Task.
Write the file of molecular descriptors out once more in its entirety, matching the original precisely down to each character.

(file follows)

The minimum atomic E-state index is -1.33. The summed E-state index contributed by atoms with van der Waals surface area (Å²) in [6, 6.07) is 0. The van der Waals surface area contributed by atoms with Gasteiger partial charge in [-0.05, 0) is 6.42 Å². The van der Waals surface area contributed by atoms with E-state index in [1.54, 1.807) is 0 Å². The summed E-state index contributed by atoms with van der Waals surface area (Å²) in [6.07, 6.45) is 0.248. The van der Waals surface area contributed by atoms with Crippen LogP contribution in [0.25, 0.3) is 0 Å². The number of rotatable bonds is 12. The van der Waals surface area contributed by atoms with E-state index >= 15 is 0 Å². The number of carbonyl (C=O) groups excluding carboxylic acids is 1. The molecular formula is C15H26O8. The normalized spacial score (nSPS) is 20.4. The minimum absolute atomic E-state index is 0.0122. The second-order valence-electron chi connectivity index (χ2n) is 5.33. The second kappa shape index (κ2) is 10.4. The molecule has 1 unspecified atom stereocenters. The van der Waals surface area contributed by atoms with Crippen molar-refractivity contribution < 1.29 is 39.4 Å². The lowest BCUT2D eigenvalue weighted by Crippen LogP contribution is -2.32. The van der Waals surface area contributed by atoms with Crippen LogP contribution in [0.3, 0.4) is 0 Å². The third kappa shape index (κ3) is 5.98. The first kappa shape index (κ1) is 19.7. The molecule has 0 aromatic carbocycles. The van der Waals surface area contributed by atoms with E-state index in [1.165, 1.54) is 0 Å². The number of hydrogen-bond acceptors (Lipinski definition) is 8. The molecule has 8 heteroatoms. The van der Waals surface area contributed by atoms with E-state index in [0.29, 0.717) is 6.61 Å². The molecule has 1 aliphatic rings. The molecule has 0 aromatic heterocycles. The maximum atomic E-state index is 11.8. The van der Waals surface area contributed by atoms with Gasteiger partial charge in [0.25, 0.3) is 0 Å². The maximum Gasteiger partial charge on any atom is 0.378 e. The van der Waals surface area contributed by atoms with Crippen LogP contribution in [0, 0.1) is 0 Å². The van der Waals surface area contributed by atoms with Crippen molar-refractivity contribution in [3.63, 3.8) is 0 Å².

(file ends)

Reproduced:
The minimum atomic E-state index is -1.33. The summed E-state index contributed by atoms with van der Waals surface area (Å²) in [6, 6.07) is 0. The van der Waals surface area contributed by atoms with Gasteiger partial charge in [-0.05, 0) is 6.42 Å². The van der Waals surface area contributed by atoms with E-state index in [1.54, 1.807) is 0 Å². The summed E-state index contributed by atoms with van der Waals surface area (Å²) in [6.07, 6.45) is 0.248. The van der Waals surface area contributed by atoms with Crippen LogP contribution in [0.25, 0.3) is 0 Å². The number of rotatable bonds is 12. The van der Waals surface area contributed by atoms with E-state index >= 15 is 0 Å². The number of carbonyl (C=O) groups excluding carboxylic acids is 1. The molecular formula is C15H26O8. The normalized spacial score (nSPS) is 20.4. The minimum absolute atomic E-state index is 0.0122. The second-order valence-electron chi connectivity index (χ2n) is 5.33. The second kappa shape index (κ2) is 10.4. The molecule has 1 unspecified atom stereocenters. The van der Waals surface area contributed by atoms with Crippen molar-refractivity contribution < 1.29 is 39.4 Å². The lowest BCUT2D eigenvalue weighted by Crippen LogP contribution is -2.32. The van der Waals surface area contributed by atoms with Crippen LogP contribution in [0.3, 0.4) is 0 Å². The third kappa shape index (κ3) is 5.98. The first kappa shape index (κ1) is 19.7. The molecule has 0 aromatic carbocycles. The van der Waals surface area contributed by atoms with E-state index in [1.165, 1.54) is 0 Å². The number of hydrogen-bond acceptors (Lipinski definition) is 8. The molecule has 8 heteroatoms. The van der Waals surface area contributed by atoms with E-state index in [0.29, 0.717) is 6.61 Å². The molecule has 1 aliphatic rings. The molecule has 0 aromatic heterocycles. The maximum atomic E-state index is 11.8. The van der Waals surface area contributed by atoms with Gasteiger partial charge in [0.25, 0.3) is 0 Å². The maximum Gasteiger partial charge on any atom is 0.378 e. The van der Waals surface area contributed by atoms with Crippen LogP contribution in [0, 0.1) is 0 Å². The van der Waals surface area contributed by atoms with Crippen molar-refractivity contribution in [3.63, 3.8) is 0 Å².